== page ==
Weather Forecast


Wiltz: Fishing and prairie dogs is a full SD day

Believe me, the South Dakota threshold to adventure is just a few steps away.

After church on a recent Sunday morning, I climbed into my trusty Dodge Dakota and headed for Mitchell. Once in Mitchell, it took five minutes to transfer my gear to my friend Gordy's truck, and then we were on our way to Dry Lake No. 2 just north of Willow Lake, a trip less than two hours long.

Knowing that I would fish meandered waters in the near future, I put the story of our governor's recent "meandered waters" decision on hold. Until very recently, a chain had stretched across the road aside the Dry Lake boat ramp. The huge lake covers both South Dakota Department of Game, Fish and Parks property, as well as private property, and this would be my first experience at fishing the lake. In 1981, when Dry Lake was very dry, I killed a large-bodied, five-point whitetail buck on, and my story about that hunt followed in a 1982 issue of "South Dakota Conservation Digest.

My personal opinion of the meandered waters controversy? If a flooded area is private property on which taxes are being paid, we should respect the owner's property. If the landowner so desires, the state should pay the owner the going rate for the property. If and when the property dries up again, the state can sell the property.

On the west side of Dry Lake No. 2, there is a GF&P dock with concrete boat ramps and there is also a concrete outhouse. Access is on State Highway 28 west of Willow Lake and it appeared that campers were using the area at no charge.

Though the action was slow due to cold fronts, we caught a few very fat walleyes and northern pike. On Sunday night, we stayed in Willow Lake's Hometown Hotel (605-625-5226) and this establishment was first class. It has a fish-cleaning facility for guests complete with freezer and a modest continental breakfast was also available.

Though Dry Lake No. 2 is huge, I don't know if it is South Dakota's largest lake. It certainly rivals nearby Lake Poinsett but boating on Dry is an adventure. All of the Dry Lake visitors were anglers — men, women, and children. They were friendly and willing to share information and there were no jet skis or boats towing tubes. The access area did have a stretch of sandy beach for bathers and bank fishermen. Depth appeared to run between 2 and 12 feet and I suggest looking for submerged timber and roadways. I will definitely return in the fall.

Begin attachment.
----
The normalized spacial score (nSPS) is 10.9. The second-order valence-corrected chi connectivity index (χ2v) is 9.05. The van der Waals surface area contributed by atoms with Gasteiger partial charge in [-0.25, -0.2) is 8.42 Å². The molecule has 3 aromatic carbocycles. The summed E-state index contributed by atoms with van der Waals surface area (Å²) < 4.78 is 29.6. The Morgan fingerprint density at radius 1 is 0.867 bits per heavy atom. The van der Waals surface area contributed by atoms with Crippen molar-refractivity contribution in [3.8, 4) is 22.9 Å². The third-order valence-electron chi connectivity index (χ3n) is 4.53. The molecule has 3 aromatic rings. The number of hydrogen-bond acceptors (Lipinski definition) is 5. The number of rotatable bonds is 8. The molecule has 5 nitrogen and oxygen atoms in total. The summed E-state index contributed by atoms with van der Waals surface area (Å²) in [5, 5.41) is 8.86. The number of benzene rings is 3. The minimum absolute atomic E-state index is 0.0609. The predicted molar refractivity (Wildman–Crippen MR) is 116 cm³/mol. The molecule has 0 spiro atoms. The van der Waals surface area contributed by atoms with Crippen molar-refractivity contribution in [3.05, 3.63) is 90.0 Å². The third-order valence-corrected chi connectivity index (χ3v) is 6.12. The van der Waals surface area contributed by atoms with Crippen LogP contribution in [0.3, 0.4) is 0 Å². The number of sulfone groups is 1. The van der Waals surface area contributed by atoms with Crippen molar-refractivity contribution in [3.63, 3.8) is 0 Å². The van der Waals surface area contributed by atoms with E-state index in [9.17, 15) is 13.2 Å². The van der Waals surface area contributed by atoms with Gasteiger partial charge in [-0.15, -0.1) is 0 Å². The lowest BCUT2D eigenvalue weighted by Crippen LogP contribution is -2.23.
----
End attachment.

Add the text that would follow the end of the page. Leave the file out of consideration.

When I returned home from fishing Monday evening, I loaded some different gear into the Dakota. It included folding chairs, a card table, my Caldwell Lead Sled, ammo, and two rifles. My rifles included a Ruger single-shot in .223 Remington as well as a Remington bolt-action in .22 Hornet. Doug, my partner, packed a .204 Ruger caliber as well as a bolt-action in .223 Remington caliber. Doug also had a homemade folding bench.

Some column readers, a wonderful couple who reside within the Winner School District, invited me to shoot prairie dogs on their property. It was ok to bring a friend along, and a house was available if we wanted to stay overnight. As mentioned in the past, our world is full of generous, thoughtful people.

Though clear and sunny, a prairie dog requisite, the days' wind was horrendous to say the least. Shooting in a crosswind was challenging. With my Lead Sled rifle rest, I could dial height and direction against a sod pooch's body. Both rifles were dead on at a hundred yards, and estimating the distance (the .223 would shoot about 3 inches low at 200 yards) as well as the wind play was educational. I didn't use the .22 Hornet for shots beyond 100 yards. When shooting with the wind or into the face of the wind, wind adjustment wasn't necessary.

Thanks to the Lead Sled, I made some very long shots that astonished me. I waited too long in life to buy my Lead Sled, but the day's action "paid" for that piece of equipment in one outing. If you shoot rifles, get yourself a Lead Sled. It also helps that both of my varmint rifles have precision accuracy. In handloading my own ammo, I've tried many combinations to get what's right for my rifles.

I had heard about it, but I had never actually seen it until our hunt. Two sod rodents were standing on the same mound about 150 yards out. I was downwind, and I drilled the dog on my right. The other dog immediately grabbed hold of his mortally wounded partner, dragged him to the hole, and pulled him in. I have also heard that prairie dogs are cannibalistic. Do any readers have a thought on this?

Before someone accuses us of being thoughtless killers, I want to say that cattle could be injured by prairie dog holes and prairie dogs also turn a pasture into wasteland. Prairie dogs must be controlled, and shooting is more humane than an agonizing death by poison.

Hope you had a great Fourth of July holiday. See you next week.